Should I Invest In AstraZeneca Plc Now?

If I’d been holding any of pharmaceutical company AstraZeneca’s (LSE: AZN) (NYSE: AZN.US) shares since before Pfizer‘s recent offer, when they were around 3700p, I’d be kicking myself now for not selling out when they touched 4800p during May at the height of the bid frenzy.

Since AstraZeneca rejected Pfizer’s final offer the shares have settled around 4370p, well above their pre-offer level, which leaves them looking precarious.

Bid fever

Suddenly, investors realise that others see greater value in AstraZeneca than the market had previously assigned. Now, the share price seems to be accounting for bid prospects but, like all new fads, there seems great potential for the excitement to die down, which could see the share price fall to reflect AstraZeneca’s organic growth outlook.

Reality check

Revenue and profits are heading down:

Year to   December 2009 2010 2011 2012 2013
Revenue   ($m) 32,804 33,269 33,591 27,973 25,711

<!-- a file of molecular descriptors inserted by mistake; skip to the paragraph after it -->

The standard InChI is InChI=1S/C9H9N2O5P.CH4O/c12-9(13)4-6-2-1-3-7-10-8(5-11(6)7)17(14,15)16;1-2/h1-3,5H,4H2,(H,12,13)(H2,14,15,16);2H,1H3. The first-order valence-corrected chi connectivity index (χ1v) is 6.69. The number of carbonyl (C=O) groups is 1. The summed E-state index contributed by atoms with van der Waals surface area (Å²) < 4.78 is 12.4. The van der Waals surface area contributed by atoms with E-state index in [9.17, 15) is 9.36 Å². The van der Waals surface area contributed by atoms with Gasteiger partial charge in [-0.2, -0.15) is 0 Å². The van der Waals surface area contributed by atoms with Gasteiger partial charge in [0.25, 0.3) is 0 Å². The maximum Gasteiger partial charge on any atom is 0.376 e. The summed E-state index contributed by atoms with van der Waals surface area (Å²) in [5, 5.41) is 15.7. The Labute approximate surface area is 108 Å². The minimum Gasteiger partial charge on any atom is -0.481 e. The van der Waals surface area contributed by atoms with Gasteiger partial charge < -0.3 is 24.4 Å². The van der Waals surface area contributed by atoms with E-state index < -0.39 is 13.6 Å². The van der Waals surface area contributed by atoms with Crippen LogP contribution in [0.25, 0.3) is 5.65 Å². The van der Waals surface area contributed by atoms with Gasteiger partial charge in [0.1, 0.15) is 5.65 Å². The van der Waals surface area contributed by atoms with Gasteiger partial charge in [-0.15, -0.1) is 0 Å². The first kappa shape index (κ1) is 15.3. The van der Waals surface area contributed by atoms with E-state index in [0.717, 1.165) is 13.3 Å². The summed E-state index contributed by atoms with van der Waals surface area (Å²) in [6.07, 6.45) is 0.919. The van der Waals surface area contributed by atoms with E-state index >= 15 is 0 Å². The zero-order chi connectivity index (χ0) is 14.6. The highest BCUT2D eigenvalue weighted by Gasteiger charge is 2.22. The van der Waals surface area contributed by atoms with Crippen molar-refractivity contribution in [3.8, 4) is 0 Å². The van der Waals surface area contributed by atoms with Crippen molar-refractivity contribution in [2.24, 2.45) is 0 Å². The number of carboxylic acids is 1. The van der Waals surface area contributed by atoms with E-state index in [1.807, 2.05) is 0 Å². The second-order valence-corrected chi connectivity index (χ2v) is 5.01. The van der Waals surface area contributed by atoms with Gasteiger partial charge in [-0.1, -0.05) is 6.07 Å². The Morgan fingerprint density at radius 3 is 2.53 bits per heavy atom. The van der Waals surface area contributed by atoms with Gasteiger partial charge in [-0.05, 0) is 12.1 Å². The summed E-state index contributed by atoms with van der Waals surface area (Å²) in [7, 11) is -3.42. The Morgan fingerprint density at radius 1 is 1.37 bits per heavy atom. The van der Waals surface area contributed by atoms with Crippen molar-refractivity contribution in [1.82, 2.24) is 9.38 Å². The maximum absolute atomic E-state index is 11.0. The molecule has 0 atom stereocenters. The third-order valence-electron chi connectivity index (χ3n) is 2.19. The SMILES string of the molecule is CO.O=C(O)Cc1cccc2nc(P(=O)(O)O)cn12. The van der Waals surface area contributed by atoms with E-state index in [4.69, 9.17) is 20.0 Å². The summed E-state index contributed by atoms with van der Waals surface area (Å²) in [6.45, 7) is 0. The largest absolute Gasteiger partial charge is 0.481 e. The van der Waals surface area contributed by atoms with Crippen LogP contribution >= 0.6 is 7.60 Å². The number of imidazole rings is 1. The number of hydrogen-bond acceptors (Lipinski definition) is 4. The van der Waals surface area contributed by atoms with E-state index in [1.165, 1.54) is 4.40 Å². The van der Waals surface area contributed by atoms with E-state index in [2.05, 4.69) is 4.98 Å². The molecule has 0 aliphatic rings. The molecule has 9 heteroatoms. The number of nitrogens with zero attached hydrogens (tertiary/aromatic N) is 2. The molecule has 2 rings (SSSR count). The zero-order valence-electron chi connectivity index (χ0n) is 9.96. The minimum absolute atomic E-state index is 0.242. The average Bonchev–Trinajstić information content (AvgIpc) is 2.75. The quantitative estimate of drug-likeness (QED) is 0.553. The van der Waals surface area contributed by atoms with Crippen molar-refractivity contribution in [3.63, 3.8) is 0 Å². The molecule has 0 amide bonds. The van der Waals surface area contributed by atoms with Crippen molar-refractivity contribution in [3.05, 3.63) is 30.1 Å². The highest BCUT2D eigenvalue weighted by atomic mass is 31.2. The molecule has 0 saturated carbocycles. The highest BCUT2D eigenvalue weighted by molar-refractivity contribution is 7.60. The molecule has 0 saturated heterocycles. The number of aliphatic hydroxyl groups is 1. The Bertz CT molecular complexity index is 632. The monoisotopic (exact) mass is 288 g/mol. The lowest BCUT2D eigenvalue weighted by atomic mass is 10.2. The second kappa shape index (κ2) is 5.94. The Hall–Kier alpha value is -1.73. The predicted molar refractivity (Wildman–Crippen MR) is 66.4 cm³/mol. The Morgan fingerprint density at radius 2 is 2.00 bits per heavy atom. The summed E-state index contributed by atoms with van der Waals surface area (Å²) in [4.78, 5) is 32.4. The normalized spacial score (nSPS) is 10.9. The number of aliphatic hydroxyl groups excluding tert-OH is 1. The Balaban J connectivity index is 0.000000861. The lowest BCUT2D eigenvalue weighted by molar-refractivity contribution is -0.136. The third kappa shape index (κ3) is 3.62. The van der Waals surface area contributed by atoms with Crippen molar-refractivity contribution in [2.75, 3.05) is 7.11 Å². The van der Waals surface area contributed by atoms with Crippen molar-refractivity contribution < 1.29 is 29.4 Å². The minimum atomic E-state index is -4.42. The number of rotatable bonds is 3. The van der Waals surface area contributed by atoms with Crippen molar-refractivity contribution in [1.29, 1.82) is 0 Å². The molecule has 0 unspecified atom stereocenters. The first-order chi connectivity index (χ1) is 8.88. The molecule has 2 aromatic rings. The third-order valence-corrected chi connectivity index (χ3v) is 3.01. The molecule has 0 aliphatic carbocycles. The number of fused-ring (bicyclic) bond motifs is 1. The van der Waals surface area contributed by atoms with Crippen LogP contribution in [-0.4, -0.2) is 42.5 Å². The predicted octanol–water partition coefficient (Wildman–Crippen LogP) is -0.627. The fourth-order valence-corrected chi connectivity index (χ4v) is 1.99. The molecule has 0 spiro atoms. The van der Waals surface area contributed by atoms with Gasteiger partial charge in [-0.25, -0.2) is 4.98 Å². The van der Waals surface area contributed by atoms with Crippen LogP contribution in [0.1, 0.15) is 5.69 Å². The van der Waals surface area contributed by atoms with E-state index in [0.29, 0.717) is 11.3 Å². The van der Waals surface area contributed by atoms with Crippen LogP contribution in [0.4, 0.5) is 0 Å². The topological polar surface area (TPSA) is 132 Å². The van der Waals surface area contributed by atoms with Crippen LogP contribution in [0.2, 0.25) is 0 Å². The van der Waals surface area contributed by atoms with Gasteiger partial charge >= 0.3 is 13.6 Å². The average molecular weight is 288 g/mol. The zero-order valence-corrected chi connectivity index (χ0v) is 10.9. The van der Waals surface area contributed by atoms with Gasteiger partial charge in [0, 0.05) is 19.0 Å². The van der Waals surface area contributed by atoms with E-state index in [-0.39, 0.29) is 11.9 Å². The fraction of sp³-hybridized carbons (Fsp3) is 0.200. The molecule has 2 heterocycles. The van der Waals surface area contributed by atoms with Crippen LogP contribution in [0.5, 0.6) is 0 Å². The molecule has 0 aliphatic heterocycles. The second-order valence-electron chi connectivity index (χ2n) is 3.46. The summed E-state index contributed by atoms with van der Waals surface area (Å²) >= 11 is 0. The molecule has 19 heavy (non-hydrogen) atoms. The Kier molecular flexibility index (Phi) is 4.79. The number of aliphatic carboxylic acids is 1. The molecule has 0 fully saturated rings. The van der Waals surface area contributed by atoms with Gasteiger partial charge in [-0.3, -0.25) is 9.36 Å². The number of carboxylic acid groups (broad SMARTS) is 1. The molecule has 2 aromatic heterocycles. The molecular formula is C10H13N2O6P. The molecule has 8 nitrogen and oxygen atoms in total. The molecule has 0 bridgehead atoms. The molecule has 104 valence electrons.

Adjusted   earnings per share (cents) 632 671 728 641 505

City forecasters predict a 16% jolt downwards in earnings per share during 2014 followed by another slip of 3% in 2015.

AstraZeneca’s CEO reckons revenues will probably return to 2013 levels in 2017. That’s grim for the years in-between, then.

Loss of growth at AstraZeneca is down to loss of exclusivity on some of the firm’s bestselling and most profitable drugs. Patents run out over time, generic competition swamps the market, and once key earners fail to deliver. Now, it’s all about developing new products to replace the earnings’ gap. The trouble is, as indicated by AstraZeneca’s own CEO, the process is set to take years. It’s a jam-tomorrow proposition and I’d argue that the firm doesn’t deserve a growth rating.

So, when and if the bid premium finally evaporates, the share price could be lower. After all, the company has just demonstrated its attitude to potential suitors: cold. To me, holding AstraZeneca shares right now looks like a dangerous place.


The forward P/E rating is running at almost 18 for 2015 and the dividend yield looks set to be around 3.9% at the current share-price level.

AstraZeneca’s growth seems likely to be a long way off , so the valuation seems expensive.

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Kevin does not own shares in AstraZeneca